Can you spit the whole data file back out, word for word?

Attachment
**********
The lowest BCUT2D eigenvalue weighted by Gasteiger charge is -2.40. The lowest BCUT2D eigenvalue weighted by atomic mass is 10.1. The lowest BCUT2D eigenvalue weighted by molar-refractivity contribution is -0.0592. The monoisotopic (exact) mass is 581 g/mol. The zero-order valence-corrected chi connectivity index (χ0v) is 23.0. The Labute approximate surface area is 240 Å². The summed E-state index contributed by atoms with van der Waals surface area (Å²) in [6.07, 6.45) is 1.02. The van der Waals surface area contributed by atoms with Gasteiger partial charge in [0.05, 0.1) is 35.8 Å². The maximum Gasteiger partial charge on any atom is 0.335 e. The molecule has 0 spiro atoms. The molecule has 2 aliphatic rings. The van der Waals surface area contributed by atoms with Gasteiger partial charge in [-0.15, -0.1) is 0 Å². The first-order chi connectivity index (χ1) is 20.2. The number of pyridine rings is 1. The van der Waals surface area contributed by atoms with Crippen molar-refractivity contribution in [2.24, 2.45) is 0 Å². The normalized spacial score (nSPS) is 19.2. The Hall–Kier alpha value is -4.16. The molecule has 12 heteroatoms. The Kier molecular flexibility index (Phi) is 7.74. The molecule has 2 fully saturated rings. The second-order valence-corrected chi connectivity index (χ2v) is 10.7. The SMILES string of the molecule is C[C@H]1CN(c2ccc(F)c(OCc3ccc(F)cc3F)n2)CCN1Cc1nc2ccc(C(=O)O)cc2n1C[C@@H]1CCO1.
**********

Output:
The lowest BCUT2D eigenvalue weighted by Gasteiger charge is -2.40. The lowest BCUT2D eigenvalue weighted by atomic mass is 10.1. The lowest BCUT2D eigenvalue weighted by molar-refractivity contribution is -0.0592. The monoisotopic (exact) mass is 581 g/mol. The zero-order valence-corrected chi connectivity index (χ0v) is 23.0. The Labute approximate surface area is 240 Å². The summed E-state index contributed by atoms with van der Waals surface area (Å²) in [6.07, 6.45) is 1.02. The van der Waals surface area contributed by atoms with Gasteiger partial charge in [0.05, 0.1) is 35.8 Å². The maximum Gasteiger partial charge on any atom is 0.335 e. The molecule has 0 spiro atoms. The molecule has 2 aliphatic rings. The van der Waals surface area contributed by atoms with Gasteiger partial charge in [-0.15, -0.1) is 0 Å². The first-order chi connectivity index (χ1) is 20.2. The number of pyridine rings is 1. The van der Waals surface area contributed by atoms with Crippen molar-refractivity contribution in [2.24, 2.45) is 0 Å². The normalized spacial score (nSPS) is 19.2. The Hall–Kier alpha value is -4.16. The molecule has 12 heteroatoms. The Kier molecular flexibility index (Phi) is 7.74. The molecule has 2 fully saturated rings. The second-order valence-corrected chi connectivity index (χ2v) is 10.7. The SMILES string of the molecule is C[C@H]1CN(c2ccc(F)c(OCc3ccc(F)cc3F)n2)CCN1Cc1nc2ccc(C(=O)O)cc2n1C[C@@H]1CCO1.